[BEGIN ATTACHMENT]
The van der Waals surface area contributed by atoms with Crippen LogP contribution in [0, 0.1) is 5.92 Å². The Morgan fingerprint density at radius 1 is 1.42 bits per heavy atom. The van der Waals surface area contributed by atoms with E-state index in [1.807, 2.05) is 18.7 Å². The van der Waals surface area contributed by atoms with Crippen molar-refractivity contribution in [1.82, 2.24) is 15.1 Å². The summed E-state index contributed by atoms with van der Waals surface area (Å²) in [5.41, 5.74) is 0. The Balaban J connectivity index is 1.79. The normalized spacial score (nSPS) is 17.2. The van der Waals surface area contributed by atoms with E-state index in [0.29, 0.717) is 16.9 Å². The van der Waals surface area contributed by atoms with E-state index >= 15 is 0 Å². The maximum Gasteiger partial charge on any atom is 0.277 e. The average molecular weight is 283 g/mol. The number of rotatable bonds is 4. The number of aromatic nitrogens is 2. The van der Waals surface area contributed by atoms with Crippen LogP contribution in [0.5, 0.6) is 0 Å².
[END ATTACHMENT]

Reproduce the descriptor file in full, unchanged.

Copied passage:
The van der Waals surface area contributed by atoms with Crippen LogP contribution in [0, 0.1) is 5.92 Å². The Morgan fingerprint density at radius 1 is 1.42 bits per heavy atom. The van der Waals surface area contributed by atoms with E-state index in [1.807, 2.05) is 18.7 Å². The van der Waals surface area contributed by atoms with Crippen molar-refractivity contribution in [1.82, 2.24) is 15.1 Å². The summed E-state index contributed by atoms with van der Waals surface area (Å²) in [5.41, 5.74) is 0. The Balaban J connectivity index is 1.79. The normalized spacial score (nSPS) is 17.2. The van der Waals surface area contributed by atoms with E-state index in [0.29, 0.717) is 16.9 Å². The van der Waals surface area contributed by atoms with E-state index >= 15 is 0 Å². The maximum Gasteiger partial charge on any atom is 0.277 e. The average molecular weight is 283 g/mol. The number of rotatable bonds is 4. The number of aromatic nitrogens is 2. The van der Waals surface area contributed by atoms with Crippen LogP contribution in [0.5, 0.6) is 0 Å².